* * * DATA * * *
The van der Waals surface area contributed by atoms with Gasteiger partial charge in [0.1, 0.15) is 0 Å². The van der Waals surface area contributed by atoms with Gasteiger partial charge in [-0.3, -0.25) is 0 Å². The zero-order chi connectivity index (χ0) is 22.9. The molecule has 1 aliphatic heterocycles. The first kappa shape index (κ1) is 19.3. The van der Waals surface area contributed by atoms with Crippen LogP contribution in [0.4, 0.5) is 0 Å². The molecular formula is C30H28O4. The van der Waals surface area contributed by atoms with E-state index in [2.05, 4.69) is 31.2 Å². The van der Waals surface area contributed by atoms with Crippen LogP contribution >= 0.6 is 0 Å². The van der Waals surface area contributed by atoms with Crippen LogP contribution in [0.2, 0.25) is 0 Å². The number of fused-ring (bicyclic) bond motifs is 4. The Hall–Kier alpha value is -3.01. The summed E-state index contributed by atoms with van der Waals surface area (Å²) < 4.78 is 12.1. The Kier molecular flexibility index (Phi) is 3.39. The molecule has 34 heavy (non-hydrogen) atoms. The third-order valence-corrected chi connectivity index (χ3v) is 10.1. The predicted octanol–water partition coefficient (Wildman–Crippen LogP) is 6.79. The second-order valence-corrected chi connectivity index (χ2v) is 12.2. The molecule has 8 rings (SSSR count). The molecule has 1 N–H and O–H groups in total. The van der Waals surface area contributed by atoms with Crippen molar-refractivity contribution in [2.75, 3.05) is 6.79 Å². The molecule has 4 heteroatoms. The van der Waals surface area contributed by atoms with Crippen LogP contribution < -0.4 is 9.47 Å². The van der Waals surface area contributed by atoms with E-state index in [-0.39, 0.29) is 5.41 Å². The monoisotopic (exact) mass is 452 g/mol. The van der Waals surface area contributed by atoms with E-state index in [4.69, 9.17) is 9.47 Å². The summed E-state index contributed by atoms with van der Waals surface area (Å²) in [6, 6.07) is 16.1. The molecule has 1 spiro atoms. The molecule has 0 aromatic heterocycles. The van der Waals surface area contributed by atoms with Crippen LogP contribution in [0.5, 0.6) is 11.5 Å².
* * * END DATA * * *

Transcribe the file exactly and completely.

The van der Waals surface area contributed by atoms with Gasteiger partial charge in [0.1, 0.15) is 0 Å². The van der Waals surface area contributed by atoms with Gasteiger partial charge in [-0.3, -0.25) is 0 Å². The zero-order chi connectivity index (χ0) is 22.9. The molecule has 1 aliphatic heterocycles. The first kappa shape index (κ1) is 19.3. The van der Waals surface area contributed by atoms with Crippen LogP contribution in [0.4, 0.5) is 0 Å². The molecular formula is C30H28O4. The van der Waals surface area contributed by atoms with E-state index in [2.05, 4.69) is 31.2 Å². The van der Waals surface area contributed by atoms with Crippen LogP contribution >= 0.6 is 0 Å². The van der Waals surface area contributed by atoms with Crippen LogP contribution in [0.2, 0.25) is 0 Å². The number of fused-ring (bicyclic) bond motifs is 4. The Hall–Kier alpha value is -3.01. The summed E-state index contributed by atoms with van der Waals surface area (Å²) < 4.78 is 12.1. The Kier molecular flexibility index (Phi) is 3.39. The molecule has 34 heavy (non-hydrogen) atoms. The third-order valence-corrected chi connectivity index (χ3v) is 10.1. The predicted octanol–water partition coefficient (Wildman–Crippen LogP) is 6.79. The second-order valence-corrected chi connectivity index (χ2v) is 12.2. The molecule has 8 rings (SSSR count). The molecule has 1 N–H and O–H groups in total. The van der Waals surface area contributed by atoms with Crippen molar-refractivity contribution in [2.75, 3.05) is 6.79 Å². The molecule has 4 heteroatoms. The van der Waals surface area contributed by atoms with Crippen LogP contribution < -0.4 is 9.47 Å². The van der Waals surface area contributed by atoms with E-state index in [-0.39, 0.29) is 5.41 Å². The monoisotopic (exact) mass is 452 g/mol. The van der Waals surface area contributed by atoms with E-state index in [4.69, 9.17) is 9.47 Å². The summed E-state index contributed by atoms with van der Waals surface area (Å²) in [6, 6.07) is 16.1. The molecule has 1 spiro atoms. The molecule has 0 aromatic heterocycles. The van der Waals surface area contributed by atoms with Crippen LogP contribution in [0.5, 0.6) is 11.5 Å².